these slabs are each cut away at their ends to define reversely presented offsets or shoulders 15 lying midway between the top The slabs are thus adapted to mate in the manner shown in Figure 1, the shoulders of the slabs abutting and, in this connection, it is to be observed that by disposing the shoulders medially between the top and bottom edges of the slabs, as indicated, the side slabs as well as the rear end slab may be reversed end for end. Assembly of the slabs will thus be facilitated. Set into the shoulders 15 to lie flush therewith are, as shown in detail in Figure 4, mating sleeves or sockets 16 and engaged in said sleeves are pins 17 locking the several slabs in assembled relation. If desired, the side and end slabs may also be cemented together at their meeting faces. In assembling the slabs, three of said slabs are first connected by means of the locking pins 17 when the fourth slab is then connected at one vertical edge by an other of said pins. The final one of the pins is then mounted at the oppositevertical edge of the latter slab and in order that said slab may be swung into place, the mating offset of the adjacent slab is chippedaway to accommodate the projecting end of the pin. Preferably, that one of the sockets .16 removed by thus chipping away said offset is positioned over the projecting end of the pin mentioned so that after. said slab has been swung into place, plastic cement may be applied to again form the offset with the socket embedded therein. The top slab 18, which slab forms the top wall of the container, is provided at its lower side with a marginal vchannel 18 and, as shown in Figure 2, the side and end slabs are formed-at their'u'pper edges to snugly fitin said channel, fresh cement being preferably poured into the channel at the time the top; slab is applied, for sealing the-slab in position. Formed int-he forward end slab to open through the bottom edge thereof is a front door 'openingll and formed in the-top slab is a top "door opening '20 which, however,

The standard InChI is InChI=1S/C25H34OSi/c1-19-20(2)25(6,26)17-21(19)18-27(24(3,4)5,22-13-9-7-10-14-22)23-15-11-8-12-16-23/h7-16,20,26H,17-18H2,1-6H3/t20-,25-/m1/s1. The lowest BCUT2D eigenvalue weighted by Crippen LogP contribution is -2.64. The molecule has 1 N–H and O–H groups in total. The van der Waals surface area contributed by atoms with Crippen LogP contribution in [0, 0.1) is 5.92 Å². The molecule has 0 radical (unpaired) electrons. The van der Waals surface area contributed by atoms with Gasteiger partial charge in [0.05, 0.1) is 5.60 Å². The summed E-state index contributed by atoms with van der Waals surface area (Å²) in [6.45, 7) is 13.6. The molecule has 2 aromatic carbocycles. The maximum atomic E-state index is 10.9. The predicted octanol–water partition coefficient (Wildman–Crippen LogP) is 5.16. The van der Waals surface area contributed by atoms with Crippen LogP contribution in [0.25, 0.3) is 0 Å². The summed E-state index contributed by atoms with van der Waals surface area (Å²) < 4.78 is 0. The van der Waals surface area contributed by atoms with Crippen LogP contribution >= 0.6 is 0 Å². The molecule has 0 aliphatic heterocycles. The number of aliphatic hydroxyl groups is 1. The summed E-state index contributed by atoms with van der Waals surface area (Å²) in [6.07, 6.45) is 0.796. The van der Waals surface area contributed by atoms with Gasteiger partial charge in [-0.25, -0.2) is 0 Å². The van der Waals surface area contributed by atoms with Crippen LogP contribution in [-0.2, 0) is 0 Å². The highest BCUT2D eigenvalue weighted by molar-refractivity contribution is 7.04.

'ably,-the rails .are-each provided with a seterminates short of the forward edge of the latter :slab'. Embedded in these slabs, at opposite sidesof the-. door openings therein,